A conventional diff uses a cluster of gears, and no clutches to apply power to one wheel only. The wheel with the least traction spins. When going in a straight line forward, it is usually the right wheel. In reverse, it's the left wheel. When in a turn, it's the inside wheel.
The only time really both of them spin is on a snowy surface - you can really see it when doing donuts in a parking lot (my favorite Winter sport!) You can get the back end to really kick out, which only happens if both wheels are spinning.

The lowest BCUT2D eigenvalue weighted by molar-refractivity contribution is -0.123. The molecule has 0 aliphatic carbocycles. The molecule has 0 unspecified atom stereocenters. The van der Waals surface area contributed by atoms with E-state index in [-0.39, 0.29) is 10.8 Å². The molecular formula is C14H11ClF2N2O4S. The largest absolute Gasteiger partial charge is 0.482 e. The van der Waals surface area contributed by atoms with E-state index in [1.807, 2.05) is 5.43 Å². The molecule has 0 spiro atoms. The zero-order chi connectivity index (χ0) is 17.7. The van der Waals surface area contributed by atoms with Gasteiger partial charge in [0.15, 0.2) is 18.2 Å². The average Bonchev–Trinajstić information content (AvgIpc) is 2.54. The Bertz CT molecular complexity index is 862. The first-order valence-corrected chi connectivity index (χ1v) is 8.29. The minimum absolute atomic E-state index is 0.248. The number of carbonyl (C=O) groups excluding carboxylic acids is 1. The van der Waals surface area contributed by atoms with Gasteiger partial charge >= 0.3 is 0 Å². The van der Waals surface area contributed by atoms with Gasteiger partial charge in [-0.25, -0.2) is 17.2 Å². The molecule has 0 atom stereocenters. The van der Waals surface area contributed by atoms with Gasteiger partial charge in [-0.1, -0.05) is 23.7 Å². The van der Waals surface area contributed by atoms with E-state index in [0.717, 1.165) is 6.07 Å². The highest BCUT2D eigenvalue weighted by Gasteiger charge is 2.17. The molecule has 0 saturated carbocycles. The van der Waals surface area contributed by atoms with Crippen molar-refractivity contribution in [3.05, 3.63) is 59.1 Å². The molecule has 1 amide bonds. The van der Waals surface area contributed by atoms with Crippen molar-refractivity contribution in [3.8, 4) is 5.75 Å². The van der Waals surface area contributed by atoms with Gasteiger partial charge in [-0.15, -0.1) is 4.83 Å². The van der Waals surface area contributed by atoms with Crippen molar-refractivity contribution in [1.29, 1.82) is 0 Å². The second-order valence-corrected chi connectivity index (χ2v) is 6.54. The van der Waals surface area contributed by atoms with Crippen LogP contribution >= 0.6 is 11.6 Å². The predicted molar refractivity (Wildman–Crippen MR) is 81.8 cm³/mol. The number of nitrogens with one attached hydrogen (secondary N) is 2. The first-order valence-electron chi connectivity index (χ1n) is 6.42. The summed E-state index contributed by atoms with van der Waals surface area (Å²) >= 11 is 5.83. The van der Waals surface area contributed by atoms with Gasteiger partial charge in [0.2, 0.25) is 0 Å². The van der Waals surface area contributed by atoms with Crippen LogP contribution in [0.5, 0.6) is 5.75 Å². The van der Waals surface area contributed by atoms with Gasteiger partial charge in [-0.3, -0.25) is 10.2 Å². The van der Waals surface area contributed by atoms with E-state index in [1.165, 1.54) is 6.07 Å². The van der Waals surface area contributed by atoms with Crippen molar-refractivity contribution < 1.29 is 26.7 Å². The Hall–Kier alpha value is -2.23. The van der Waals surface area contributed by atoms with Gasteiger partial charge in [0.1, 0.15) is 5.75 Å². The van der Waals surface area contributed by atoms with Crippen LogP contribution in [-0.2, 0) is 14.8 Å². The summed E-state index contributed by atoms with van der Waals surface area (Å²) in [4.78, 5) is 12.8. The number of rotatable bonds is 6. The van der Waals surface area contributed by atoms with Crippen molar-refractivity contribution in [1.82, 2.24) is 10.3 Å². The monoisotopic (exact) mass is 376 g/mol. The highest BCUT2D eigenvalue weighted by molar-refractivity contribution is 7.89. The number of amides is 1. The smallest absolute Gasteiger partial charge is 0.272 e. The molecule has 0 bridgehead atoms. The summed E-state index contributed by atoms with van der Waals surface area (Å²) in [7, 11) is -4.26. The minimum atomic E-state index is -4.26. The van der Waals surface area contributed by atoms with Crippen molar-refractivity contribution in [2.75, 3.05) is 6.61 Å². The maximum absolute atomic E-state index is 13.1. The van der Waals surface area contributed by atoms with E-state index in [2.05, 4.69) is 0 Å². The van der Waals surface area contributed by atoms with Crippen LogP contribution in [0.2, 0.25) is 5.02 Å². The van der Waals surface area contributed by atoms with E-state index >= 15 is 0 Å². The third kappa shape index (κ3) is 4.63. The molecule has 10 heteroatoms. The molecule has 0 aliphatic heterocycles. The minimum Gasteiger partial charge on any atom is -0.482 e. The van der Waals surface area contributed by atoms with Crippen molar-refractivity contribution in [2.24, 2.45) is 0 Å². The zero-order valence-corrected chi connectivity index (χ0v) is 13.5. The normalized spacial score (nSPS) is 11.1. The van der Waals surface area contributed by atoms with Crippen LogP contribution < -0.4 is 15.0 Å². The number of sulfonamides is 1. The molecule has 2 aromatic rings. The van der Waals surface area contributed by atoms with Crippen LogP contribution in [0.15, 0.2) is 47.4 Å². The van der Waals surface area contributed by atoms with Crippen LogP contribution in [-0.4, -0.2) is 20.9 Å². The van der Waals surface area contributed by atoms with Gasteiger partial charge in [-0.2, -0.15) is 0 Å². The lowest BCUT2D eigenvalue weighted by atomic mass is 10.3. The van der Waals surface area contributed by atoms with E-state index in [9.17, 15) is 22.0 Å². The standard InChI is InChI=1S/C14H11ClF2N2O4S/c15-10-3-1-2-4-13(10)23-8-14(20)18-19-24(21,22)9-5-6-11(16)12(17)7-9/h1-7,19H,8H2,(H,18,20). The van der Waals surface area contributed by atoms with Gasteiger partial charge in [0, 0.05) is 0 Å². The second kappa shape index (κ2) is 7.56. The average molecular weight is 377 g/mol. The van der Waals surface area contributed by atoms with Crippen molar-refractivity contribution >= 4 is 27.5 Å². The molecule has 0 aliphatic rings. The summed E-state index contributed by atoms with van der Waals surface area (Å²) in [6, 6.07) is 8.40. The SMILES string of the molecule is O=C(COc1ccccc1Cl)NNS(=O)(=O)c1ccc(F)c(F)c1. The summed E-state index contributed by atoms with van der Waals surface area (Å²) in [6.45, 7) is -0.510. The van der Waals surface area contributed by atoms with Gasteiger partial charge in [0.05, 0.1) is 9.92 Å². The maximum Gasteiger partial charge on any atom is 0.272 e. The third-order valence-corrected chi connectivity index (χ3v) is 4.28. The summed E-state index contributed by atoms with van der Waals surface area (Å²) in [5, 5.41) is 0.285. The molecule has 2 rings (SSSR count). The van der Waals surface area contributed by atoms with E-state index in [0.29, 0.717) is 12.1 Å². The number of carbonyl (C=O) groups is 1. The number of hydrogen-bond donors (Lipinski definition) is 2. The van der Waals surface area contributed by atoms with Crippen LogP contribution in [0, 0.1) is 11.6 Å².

The traction assistance (control) just applies the brakes to the spinning wheel, causing the other one to spin instead, hopefully helping you to inch along rather being stationary.
Brenda's Crown Vic PI has both trak-lok and traction control, which is pretty rare.
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94 Supra TT Auto - street/strip car
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95 T-Bird LX 4.6 - fully optioned, owned 15 years, 220k miles
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88 T-Bird 3.8 - first T-Bird, owned 5 years, 206k miles